[Excerpt] “For those who believe that the death penalty should be declared unconstitutional and that the U.S. Supreme Court is the institution that should make that declaration, these are interesting times. On one hand, the Rehnquist Court, which had previously not been a reliable friend of criminal defendants, in 2002, ruled that it was unconstitutional to execute mentally retarded defendants, and in 2005 it came to the same conclusion as to defendants who committed a capital crime before his or her eighteenth birthday. On the other hand, close scrutiny of these opinions evidences that the Court all but casts ...


Completely Unguided Discretion: Admitting Non-Statutory Aggravating And Non-Statutory Mitigating Evidence In Capital Sentencing Trials, Sharon Turlington Mar 2008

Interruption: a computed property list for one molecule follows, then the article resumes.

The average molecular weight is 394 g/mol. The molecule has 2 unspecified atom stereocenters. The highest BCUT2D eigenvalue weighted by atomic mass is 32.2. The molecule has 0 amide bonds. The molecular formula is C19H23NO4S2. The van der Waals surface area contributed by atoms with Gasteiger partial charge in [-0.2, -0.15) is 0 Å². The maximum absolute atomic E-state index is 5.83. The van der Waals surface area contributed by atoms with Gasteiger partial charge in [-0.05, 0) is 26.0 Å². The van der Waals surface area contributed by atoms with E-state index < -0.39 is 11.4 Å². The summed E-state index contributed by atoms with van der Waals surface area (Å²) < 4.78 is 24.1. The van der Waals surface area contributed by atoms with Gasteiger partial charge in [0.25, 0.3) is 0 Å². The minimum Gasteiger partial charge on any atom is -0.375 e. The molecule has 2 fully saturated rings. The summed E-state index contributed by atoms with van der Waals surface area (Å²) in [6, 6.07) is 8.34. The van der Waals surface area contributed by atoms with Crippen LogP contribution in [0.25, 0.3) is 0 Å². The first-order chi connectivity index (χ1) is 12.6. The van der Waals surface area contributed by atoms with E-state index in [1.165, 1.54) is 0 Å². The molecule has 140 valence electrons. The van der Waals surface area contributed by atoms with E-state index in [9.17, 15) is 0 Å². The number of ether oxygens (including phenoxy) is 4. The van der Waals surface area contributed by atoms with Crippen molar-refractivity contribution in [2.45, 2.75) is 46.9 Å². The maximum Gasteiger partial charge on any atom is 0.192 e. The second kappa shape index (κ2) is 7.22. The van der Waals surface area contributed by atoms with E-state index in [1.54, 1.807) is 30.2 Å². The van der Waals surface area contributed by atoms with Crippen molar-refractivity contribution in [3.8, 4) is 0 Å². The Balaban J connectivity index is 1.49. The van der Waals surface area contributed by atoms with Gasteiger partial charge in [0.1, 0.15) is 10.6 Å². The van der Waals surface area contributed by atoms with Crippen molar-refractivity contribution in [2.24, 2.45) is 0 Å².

Completely Unguided Discretion: Admitting Non-Statutory Aggravating And Non-Statutory Mitigating Evidence In Capital Sentencing Trials, Sharon Turlington

The University of New Hampshire Law Review

[Excerpt] “As an attorney practicing exclusively in the area of death penalty defense at the trial level for the last ten years, my perspective on the problems inherent in the system seems vastly different from that presented in academic research and even in case law. While most of the recent changes in death penalty law have focused on the right of the defendant to have sentencing enhancing elements of an offense proven to a jury beyond a reasonable doubt, much of the evidence presented in an actual death penalty jury trial is non-statutory aggravation and non-statutory mitigation. Generally, non-statutory aggravating ...